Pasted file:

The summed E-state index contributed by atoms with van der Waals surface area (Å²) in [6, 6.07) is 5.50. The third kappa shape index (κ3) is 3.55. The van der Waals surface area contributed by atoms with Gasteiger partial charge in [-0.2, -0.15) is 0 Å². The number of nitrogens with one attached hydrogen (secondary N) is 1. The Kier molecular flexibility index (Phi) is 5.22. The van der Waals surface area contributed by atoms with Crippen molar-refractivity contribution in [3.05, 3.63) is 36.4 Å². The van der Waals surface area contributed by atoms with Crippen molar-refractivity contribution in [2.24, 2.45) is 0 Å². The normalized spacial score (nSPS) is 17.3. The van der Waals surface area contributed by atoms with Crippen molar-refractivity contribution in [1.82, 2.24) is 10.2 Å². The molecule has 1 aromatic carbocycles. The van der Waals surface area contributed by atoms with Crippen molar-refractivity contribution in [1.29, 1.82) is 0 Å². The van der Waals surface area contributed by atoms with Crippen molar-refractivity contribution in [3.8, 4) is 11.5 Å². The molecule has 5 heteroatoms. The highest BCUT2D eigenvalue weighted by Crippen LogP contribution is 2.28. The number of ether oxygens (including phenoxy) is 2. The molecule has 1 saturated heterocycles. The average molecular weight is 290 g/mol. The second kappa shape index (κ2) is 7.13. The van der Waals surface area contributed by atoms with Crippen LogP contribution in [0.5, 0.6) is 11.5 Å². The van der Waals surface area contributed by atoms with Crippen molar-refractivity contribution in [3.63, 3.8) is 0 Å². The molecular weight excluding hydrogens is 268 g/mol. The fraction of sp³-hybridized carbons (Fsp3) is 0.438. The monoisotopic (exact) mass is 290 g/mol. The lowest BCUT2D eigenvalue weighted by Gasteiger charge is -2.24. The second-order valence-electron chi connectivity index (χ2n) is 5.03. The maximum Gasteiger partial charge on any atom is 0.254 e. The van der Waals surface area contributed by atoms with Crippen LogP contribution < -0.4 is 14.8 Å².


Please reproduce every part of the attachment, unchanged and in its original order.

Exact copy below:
The summed E-state index contributed by atoms with van der Waals surface area (Å²) in [6, 6.07) is 5.50. The third kappa shape index (κ3) is 3.55. The van der Waals surface area contributed by atoms with Gasteiger partial charge in [-0.2, -0.15) is 0 Å². The number of nitrogens with one attached hydrogen (secondary N) is 1. The Kier molecular flexibility index (Phi) is 5.22. The van der Waals surface area contributed by atoms with Crippen molar-refractivity contribution in [3.05, 3.63) is 36.4 Å². The van der Waals surface area contributed by atoms with Crippen molar-refractivity contribution in [2.24, 2.45) is 0 Å². The normalized spacial score (nSPS) is 17.3. The van der Waals surface area contributed by atoms with Crippen molar-refractivity contribution in [1.82, 2.24) is 10.2 Å². The molecule has 1 aromatic carbocycles. The van der Waals surface area contributed by atoms with Crippen molar-refractivity contribution in [1.29, 1.82) is 0 Å². The van der Waals surface area contributed by atoms with Crippen molar-refractivity contribution in [3.8, 4) is 11.5 Å². The molecule has 5 heteroatoms. The highest BCUT2D eigenvalue weighted by Crippen LogP contribution is 2.28. The number of ether oxygens (including phenoxy) is 2. The molecule has 1 saturated heterocycles. The average molecular weight is 290 g/mol. The second kappa shape index (κ2) is 7.13. The van der Waals surface area contributed by atoms with Crippen LogP contribution in [0.5, 0.6) is 11.5 Å². The van der Waals surface area contributed by atoms with Crippen molar-refractivity contribution in [3.63, 3.8) is 0 Å². The molecular weight excluding hydrogens is 268 g/mol. The fraction of sp³-hybridized carbons (Fsp3) is 0.438. The monoisotopic (exact) mass is 290 g/mol. The lowest BCUT2D eigenvalue weighted by Gasteiger charge is -2.24. The second-order valence-electron chi connectivity index (χ2n) is 5.03. The maximum Gasteiger partial charge on any atom is 0.254 e. The van der Waals surface area contributed by atoms with Crippen LogP contribution < -0.4 is 14.8 Å².